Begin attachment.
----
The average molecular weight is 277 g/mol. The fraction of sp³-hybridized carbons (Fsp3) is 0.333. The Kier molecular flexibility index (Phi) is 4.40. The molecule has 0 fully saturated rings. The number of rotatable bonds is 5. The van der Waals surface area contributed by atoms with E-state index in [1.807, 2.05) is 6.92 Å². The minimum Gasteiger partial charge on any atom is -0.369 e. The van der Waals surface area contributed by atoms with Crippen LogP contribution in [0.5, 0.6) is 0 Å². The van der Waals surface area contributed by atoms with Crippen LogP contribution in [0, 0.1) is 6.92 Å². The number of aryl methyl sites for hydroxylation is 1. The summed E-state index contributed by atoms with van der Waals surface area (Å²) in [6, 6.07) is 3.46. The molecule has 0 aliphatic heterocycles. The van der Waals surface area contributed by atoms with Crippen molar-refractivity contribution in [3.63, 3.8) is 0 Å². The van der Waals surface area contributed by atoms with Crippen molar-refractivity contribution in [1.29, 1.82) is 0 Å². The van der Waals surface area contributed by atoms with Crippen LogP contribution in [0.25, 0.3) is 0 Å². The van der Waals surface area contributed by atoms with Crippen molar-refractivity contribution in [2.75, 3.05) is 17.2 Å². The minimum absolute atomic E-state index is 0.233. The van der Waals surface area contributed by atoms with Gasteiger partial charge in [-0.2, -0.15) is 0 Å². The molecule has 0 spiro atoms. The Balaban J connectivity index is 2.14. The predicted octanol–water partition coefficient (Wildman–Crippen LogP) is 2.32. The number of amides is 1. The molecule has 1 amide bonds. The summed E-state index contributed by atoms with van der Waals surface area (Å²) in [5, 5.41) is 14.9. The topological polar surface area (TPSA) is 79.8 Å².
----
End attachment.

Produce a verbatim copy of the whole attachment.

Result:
The average molecular weight is 277 g/mol. The fraction of sp³-hybridized carbons (Fsp3) is 0.333. The Kier molecular flexibility index (Phi) is 4.40. The molecule has 0 fully saturated rings. The number of rotatable bonds is 5. The van der Waals surface area contributed by atoms with E-state index in [1.807, 2.05) is 6.92 Å². The minimum Gasteiger partial charge on any atom is -0.369 e. The van der Waals surface area contributed by atoms with Crippen LogP contribution in [0.5, 0.6) is 0 Å². The van der Waals surface area contributed by atoms with Crippen LogP contribution in [0, 0.1) is 6.92 Å². The number of aryl methyl sites for hydroxylation is 1. The summed E-state index contributed by atoms with van der Waals surface area (Å²) in [6, 6.07) is 3.46. The molecule has 0 aliphatic heterocycles. The van der Waals surface area contributed by atoms with Crippen molar-refractivity contribution in [3.63, 3.8) is 0 Å². The van der Waals surface area contributed by atoms with Crippen molar-refractivity contribution in [1.29, 1.82) is 0 Å². The van der Waals surface area contributed by atoms with Crippen LogP contribution in [0.25, 0.3) is 0 Å². The van der Waals surface area contributed by atoms with Crippen molar-refractivity contribution in [2.75, 3.05) is 17.2 Å². The minimum absolute atomic E-state index is 0.233. The van der Waals surface area contributed by atoms with Gasteiger partial charge in [-0.2, -0.15) is 0 Å². The molecule has 0 spiro atoms. The Balaban J connectivity index is 2.14. The predicted octanol–water partition coefficient (Wildman–Crippen LogP) is 2.32. The number of amides is 1. The molecule has 1 amide bonds. The summed E-state index contributed by atoms with van der Waals surface area (Å²) in [5, 5.41) is 14.9. The topological polar surface area (TPSA) is 79.8 Å².